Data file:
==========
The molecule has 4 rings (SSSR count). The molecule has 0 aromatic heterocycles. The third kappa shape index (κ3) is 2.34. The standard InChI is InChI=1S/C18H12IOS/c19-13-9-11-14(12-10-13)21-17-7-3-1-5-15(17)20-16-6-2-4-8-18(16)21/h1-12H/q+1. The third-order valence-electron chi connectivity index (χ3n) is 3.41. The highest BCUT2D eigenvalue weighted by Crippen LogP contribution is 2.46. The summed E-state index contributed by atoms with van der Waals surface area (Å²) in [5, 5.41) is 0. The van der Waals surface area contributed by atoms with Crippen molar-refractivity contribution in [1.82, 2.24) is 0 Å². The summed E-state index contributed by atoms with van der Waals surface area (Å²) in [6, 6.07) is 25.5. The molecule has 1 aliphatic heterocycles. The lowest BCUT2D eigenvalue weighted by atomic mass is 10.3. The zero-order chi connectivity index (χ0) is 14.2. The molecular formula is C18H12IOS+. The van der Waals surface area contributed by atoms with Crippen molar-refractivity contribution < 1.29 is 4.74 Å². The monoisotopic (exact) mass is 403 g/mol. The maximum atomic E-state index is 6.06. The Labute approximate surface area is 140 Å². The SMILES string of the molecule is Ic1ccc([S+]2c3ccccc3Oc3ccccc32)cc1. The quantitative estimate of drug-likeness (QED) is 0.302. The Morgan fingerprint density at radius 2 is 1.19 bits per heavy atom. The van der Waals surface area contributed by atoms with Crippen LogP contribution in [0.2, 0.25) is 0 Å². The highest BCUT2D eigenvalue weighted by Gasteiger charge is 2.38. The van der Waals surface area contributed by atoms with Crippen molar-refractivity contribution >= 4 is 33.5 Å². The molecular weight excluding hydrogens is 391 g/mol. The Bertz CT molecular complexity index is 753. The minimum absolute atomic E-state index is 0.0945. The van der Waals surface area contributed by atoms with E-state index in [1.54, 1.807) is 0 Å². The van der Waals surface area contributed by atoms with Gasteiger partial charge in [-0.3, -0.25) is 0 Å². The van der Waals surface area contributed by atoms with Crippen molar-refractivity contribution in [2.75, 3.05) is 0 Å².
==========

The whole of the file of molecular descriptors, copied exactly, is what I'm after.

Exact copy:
The molecule has 4 rings (SSSR count). The molecule has 0 aromatic heterocycles. The third kappa shape index (κ3) is 2.34. The standard InChI is InChI=1S/C18H12IOS/c19-13-9-11-14(12-10-13)21-17-7-3-1-5-15(17)20-16-6-2-4-8-18(16)21/h1-12H/q+1. The third-order valence-electron chi connectivity index (χ3n) is 3.41. The highest BCUT2D eigenvalue weighted by Crippen LogP contribution is 2.46. The summed E-state index contributed by atoms with van der Waals surface area (Å²) in [5, 5.41) is 0. The van der Waals surface area contributed by atoms with Crippen molar-refractivity contribution in [1.82, 2.24) is 0 Å². The summed E-state index contributed by atoms with van der Waals surface area (Å²) in [6, 6.07) is 25.5. The molecule has 1 aliphatic heterocycles. The lowest BCUT2D eigenvalue weighted by atomic mass is 10.3. The zero-order chi connectivity index (χ0) is 14.2. The molecular formula is C18H12IOS+. The van der Waals surface area contributed by atoms with Crippen molar-refractivity contribution < 1.29 is 4.74 Å². The monoisotopic (exact) mass is 403 g/mol. The maximum atomic E-state index is 6.06. The Labute approximate surface area is 140 Å². The SMILES string of the molecule is Ic1ccc([S+]2c3ccccc3Oc3ccccc32)cc1. The quantitative estimate of drug-likeness (QED) is 0.302. The Morgan fingerprint density at radius 2 is 1.19 bits per heavy atom. The van der Waals surface area contributed by atoms with Crippen LogP contribution in [0.2, 0.25) is 0 Å². The highest BCUT2D eigenvalue weighted by Gasteiger charge is 2.38. The van der Waals surface area contributed by atoms with Crippen molar-refractivity contribution >= 4 is 33.5 Å². The molecular weight excluding hydrogens is 391 g/mol. The Bertz CT molecular complexity index is 753. The minimum absolute atomic E-state index is 0.0945. The van der Waals surface area contributed by atoms with E-state index in [1.54, 1.807) is 0 Å². The van der Waals surface area contributed by atoms with Gasteiger partial charge in [-0.3, -0.25) is 0 Å². The van der Waals surface area contributed by atoms with Crippen molar-refractivity contribution in [2.75, 3.05) is 0 Å².